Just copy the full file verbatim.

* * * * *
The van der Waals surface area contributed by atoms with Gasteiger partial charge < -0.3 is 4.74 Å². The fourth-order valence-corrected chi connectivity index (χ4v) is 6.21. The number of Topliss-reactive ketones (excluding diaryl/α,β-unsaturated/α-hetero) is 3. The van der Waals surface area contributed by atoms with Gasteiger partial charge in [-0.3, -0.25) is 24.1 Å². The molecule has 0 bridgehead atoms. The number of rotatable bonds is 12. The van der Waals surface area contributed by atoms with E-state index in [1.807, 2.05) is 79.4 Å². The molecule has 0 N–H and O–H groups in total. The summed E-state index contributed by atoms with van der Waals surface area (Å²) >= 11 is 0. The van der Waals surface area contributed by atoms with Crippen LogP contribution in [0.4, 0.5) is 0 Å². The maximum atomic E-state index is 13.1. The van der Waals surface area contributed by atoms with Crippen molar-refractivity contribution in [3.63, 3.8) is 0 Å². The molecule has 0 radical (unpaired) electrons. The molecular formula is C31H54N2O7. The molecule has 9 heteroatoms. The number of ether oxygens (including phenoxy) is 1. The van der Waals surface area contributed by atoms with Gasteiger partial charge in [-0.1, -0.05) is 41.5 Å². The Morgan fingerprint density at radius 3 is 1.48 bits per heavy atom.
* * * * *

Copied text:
The van der Waals surface area contributed by atoms with Gasteiger partial charge < -0.3 is 4.74 Å². The fourth-order valence-corrected chi connectivity index (χ4v) is 6.21. The number of Topliss-reactive ketones (excluding diaryl/α,β-unsaturated/α-hetero) is 3. The van der Waals surface area contributed by atoms with Gasteiger partial charge in [-0.3, -0.25) is 24.1 Å². The molecule has 0 bridgehead atoms. The number of rotatable bonds is 12. The van der Waals surface area contributed by atoms with E-state index in [1.807, 2.05) is 79.4 Å². The molecule has 0 N–H and O–H groups in total. The summed E-state index contributed by atoms with van der Waals surface area (Å²) >= 11 is 0. The van der Waals surface area contributed by atoms with Crippen LogP contribution in [0.4, 0.5) is 0 Å². The maximum atomic E-state index is 13.1. The van der Waals surface area contributed by atoms with Crippen molar-refractivity contribution in [3.63, 3.8) is 0 Å². The molecule has 0 radical (unpaired) electrons. The molecular formula is C31H54N2O7. The molecule has 9 heteroatoms. The number of ether oxygens (including phenoxy) is 1. The van der Waals surface area contributed by atoms with Gasteiger partial charge in [-0.1, -0.05) is 41.5 Å². The Morgan fingerprint density at radius 3 is 1.48 bits per heavy atom.